An Explicit Contract Makes Surrogacy Viable For An Oregon Woman : Shots - Health News Carrying a child for someone unable to become pregnant can be a legal and ethical minefield. In Oregon, lenient laws and strict contracts have made surrogacy a more appealing option for women.

An Explicit Contract Makes Surrogacy Viable For An Oregon Woman

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Let's stay on the subject of pregnancy and meet a woman who is preparing to be a surrogate. Even though that involves giving birth to a child, the contracts involved are often so informal they may not hold up in court. Kristian Foden-Vencil of Oregon Public Broadcasting reports on one agency there that's spent decades fine tuning surrogacy contracts.

KRISTIAN FODEN-VENCIL, BYLINE: Mardi Palan is 30 and a hairstylist. Today, she welcomes her longtime client to her Portland salon.

MARDI PALAN: How are you?


PALAN: Good. So we are thinking new bangs?

FODEN-VENCIL: Palan hopes to carry twins for a gay couple from Israel. She has a partner and a 1-and-a-half-year-old son.

PALAN: I carried my son really well, and I really enjoyed being pregnant. And people mentioned surrogacy as an option to make money on the side and do something really nice for someone else.

FODEN-VENCIL: Oregon's permissive laws and accepting populace have made the state something of a destination for surrogacy. And Palan's contract has been written to cover every eventuality. The basics are that Palan will get about $25,000 if she successfully delivers a child and another $5,000 for twins. She says she'll use it for a down payment on a home. The contract also deals with ethics. It states, for example, that Palan is not selling her child or agreeing to terminate her parental rights. She can do that because none of her genetic material is involved. The two eggs will come from a donor, and the sperm will come from the two fathers from Israel.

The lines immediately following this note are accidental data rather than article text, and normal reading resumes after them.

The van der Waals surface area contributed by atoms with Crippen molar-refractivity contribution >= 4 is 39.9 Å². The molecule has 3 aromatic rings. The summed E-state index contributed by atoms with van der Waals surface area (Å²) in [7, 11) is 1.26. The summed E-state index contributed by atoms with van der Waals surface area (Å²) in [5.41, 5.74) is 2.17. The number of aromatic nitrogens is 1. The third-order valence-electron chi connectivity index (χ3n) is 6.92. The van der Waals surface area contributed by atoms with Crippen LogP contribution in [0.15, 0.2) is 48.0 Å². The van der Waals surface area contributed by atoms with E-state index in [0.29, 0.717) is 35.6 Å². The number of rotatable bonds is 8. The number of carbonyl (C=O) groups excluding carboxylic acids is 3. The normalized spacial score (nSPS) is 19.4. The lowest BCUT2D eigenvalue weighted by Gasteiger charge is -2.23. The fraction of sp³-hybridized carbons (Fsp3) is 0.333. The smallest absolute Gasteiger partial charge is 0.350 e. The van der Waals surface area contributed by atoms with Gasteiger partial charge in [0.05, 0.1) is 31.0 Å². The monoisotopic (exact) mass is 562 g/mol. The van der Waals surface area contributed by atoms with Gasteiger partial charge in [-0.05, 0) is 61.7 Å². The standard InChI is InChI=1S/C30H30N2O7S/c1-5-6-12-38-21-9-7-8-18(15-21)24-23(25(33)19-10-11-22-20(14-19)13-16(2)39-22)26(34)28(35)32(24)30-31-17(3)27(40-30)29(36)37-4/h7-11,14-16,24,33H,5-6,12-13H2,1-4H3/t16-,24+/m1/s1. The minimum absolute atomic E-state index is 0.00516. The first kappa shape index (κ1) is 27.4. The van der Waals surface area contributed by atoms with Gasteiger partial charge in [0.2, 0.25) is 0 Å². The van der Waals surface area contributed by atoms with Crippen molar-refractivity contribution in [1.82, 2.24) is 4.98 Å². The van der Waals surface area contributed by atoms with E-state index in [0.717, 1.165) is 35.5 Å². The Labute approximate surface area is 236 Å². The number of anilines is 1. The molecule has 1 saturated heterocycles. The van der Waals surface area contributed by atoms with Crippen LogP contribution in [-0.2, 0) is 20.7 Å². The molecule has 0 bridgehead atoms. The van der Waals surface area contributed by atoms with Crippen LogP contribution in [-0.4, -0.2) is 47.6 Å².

PALAN: The analogy is that I am the soil and someone else is the seed and someone else is the water. So we come together to make the child.

FODEN-VENCIL: The contract says Palan is getting paid for, quote, "services rendered" and as compensation for pain and any emotional distress she may suffer. Palan's lawyer is Marlene Findling. She says it's a good contract.

MARLENE FINDLING: By far, the vast majority of these contracts go really smoothly. This contract does protect her.

FODEN-VENCIL: And there's a lot at stake. The intended parents are paying more than $100,000 for their child or children. Doctors will get about $45,000. The Northwest Surrogacy Center in Portland, where Palan's signed up, will get about $23,000. The center's director, John Chally, wrote this contract. He says he's tried to include every possible situation, even if it seems direct at points, like when it says Palan will get $2,500 if she loses her uterus.

JOHN CHALLY: The contract needs to be black and white because there has to be some clarity at one point in the process regarding expectations. But as with most of those things, those contracts don't describe the relationship between people.

FODEN-VENCIL: And those relationships can be complex. Seventy percent of Chally's clients come from overseas. He says he works hard to make sure surrogates aren't turned into commodities. Palan, for example, went out to breakfast and dinner with the couple from Israel. She was worried they wouldn't like her tattoos, rainbow hair or nose stud. But she says they're artists and took her appearance in stride. Chally says he's turned unsociable parents away in the past.

CHALLY: Surrogates want to know who they are. They want to know what kind of relationship the two of them have. They want to see the joy in their eyes about realizing that there's a pregnancy. They frankly want some time and attention during that process as she's doing a truly remarkable thing for them.

FODEN-VENCIL: The contract goes on to stipulate Palan's behavior. For example, she's subject to random drug, alcohol and nicotine testing. She can't clean the litter box, get a tattoo or have an x-ray. She's also agreed not to travel across the Oregon border to Washington during her pregnancy. That's because surrogacy is illegal for financial gain there. For her part, Mardi Palan feels protected and empowered by the contract. She started hormone injections July 4 and expects to have two embryos implanted in August. For NPR News, I'm Kristian Foden-Vencil in Portland.

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